graphs which could reflect dynamic pricing or demand based pricing strategies

When hotels implement dynamic pricing, they are constantly adjusting their room rates based on mathematical algorithms aimed to increase occupancy based on area demand.

NB: This is an article from Cvent

To accurately focus the algorithms to increase occupancy without sacrificing ADR and RevPAR, hoteliers must understand their customers and their customer behaviour.

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Dynamic pricing algorithms can be targeted to focus on:
●    Occupancy demand.
●    Guest booking patterns.
●    Different market segments.
●    Day of week patterns.
●    The average length of stay (ALOS) of guests.
●    Room type preferences.

Successful hotel revenue managers understand their peak seasons, shoulder seasons, off-seasons, areawide special events, market segment performance and other demand generators for their market. They use market research to better understand their customers and what they are looking for. Detailed market research allows hoteliers to anticipate market fluctuations and develop a rate strategy aimed at increasing ADR, RevPAR, and occupancy.

The success or failure of price optimisation often depends on how the strategy is specifically implemented at an individual property. Hotels may choose to offer discounted rates on OTA bookings, increase or decrease rates based on hotel occupancy levels, or set boundaries on the number of fluctuations that occur during a specific time period. Dynamic pricing can be tweaked and targeted in many different ways depending on the revenue goals of a specific property.

What are the pros and cons of dynamic pricing?

Dynamic pricing has an upside and a downside, like most hotel revenue strategies. How well a hotelier manages their rate strategy can both positively or negatively impact a hotel’s overall performance.

The Pros

1.    Create or increase demand.
Hoteliers can also use dynamic pricing to appeal to different market segments that don’t typically book at their property, expanding their audience, increasing revenue potential, and minimising the potential that rooms go unsold.

2.    Offer competitive rates.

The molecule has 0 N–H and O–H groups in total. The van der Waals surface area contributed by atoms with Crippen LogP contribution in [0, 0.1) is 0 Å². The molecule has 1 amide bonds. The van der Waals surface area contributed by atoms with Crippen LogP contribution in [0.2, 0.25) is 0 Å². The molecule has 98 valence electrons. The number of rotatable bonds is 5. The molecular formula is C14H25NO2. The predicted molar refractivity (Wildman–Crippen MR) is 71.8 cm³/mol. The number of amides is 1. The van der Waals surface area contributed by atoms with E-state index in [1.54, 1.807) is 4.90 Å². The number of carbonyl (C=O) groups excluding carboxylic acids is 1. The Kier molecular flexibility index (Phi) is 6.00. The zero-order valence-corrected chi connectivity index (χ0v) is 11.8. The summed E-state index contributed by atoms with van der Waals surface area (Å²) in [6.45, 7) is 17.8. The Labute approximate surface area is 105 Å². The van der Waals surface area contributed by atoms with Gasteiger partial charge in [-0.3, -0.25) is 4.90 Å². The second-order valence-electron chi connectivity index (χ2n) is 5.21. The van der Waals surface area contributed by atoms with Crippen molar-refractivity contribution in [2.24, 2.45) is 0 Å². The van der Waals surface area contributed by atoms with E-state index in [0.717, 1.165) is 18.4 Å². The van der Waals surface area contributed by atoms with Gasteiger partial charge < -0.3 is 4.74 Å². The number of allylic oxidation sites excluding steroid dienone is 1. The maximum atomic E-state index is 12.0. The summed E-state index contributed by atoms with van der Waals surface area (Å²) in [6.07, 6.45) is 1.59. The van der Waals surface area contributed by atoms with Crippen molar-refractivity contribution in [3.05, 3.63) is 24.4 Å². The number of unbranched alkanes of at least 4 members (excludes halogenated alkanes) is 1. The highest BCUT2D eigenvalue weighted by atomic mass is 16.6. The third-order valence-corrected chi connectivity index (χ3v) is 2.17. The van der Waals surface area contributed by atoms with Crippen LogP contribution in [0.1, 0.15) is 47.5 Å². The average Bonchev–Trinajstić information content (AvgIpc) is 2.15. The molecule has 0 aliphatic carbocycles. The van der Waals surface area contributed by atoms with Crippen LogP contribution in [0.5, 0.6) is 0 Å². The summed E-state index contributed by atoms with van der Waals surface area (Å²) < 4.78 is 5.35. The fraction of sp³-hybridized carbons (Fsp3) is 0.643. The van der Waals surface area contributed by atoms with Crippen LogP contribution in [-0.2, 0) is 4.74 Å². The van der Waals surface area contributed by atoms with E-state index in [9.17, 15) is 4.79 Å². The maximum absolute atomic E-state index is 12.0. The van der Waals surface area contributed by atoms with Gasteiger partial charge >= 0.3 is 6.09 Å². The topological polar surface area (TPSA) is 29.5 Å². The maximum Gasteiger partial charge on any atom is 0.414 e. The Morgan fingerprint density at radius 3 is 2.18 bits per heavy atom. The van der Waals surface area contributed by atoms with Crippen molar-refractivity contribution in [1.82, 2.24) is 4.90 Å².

By consistently adjusting room rates based on activity in the market, hotels that use dynamic pricing are able to stay in line with the competition. Pricing algorithms can be set to include the rates being offered by the comp set and overall area demand, to ensure that hotels are staying competitive with other rates in the market. Offering rates higher than other hotels in the area will likely push guests to book elsewhere, and under-pricing will lead to low RevPAR and ADR indexes in revenue reporting.
3.    Better appeal to your audience.
Revenue managers who choose to use dynamic pricing are interested in offering room rates based on what guests are willing to pay. When this occurs, it benefits both parties: hotels see increased occupancy because more guests (who feel that they’re getting a good, fair rate) are booking at the property. Everyone wins, and hotels continue to gain a better understanding of their target audience while bringing in new guests and increasing hotel customer loyalty.

4.    Save time and increase profits.
Manually pulling and analysing data from various sources is a lengthy process that is incredibly time-consuming for hotel revenue managers. Rate maintenance is only one of the many responsibilities revenue managers tackle on a daily basis. They need ample time to focus on other important duties such as creating marketing campaigns, developing MICE business strategies, event management, and other tasks depending on the delegation of duties at their hotel.

When systems communicate with one another, comprehensive data from multiple sources can be viewed easily allowing for quick decision making. Not only can dynamic pricing lead to higher occupancy percentages, average daily rates and RevPAR performance, it saves a lot of time on forecasting future demand, optimising rates, and monitoring performance.

The Cons

1.    Frequent price changes & rate integrity questions.
While frequent changes in room rate may help a hotel maximise its profits, it may lead to questions of rate integrity from potential guests. If a guest see’s a room rate of £99 at 10am, for example, but the rate is £104 when they go to book at noon, that could cause the traveller to view the hotel as inconsistent, unreliable, or worse—greedy. Seeing constant fluctuations in pricing, especially over short time periods, could end up pushing guests to book with the competition.

Read rest of the article at Cvent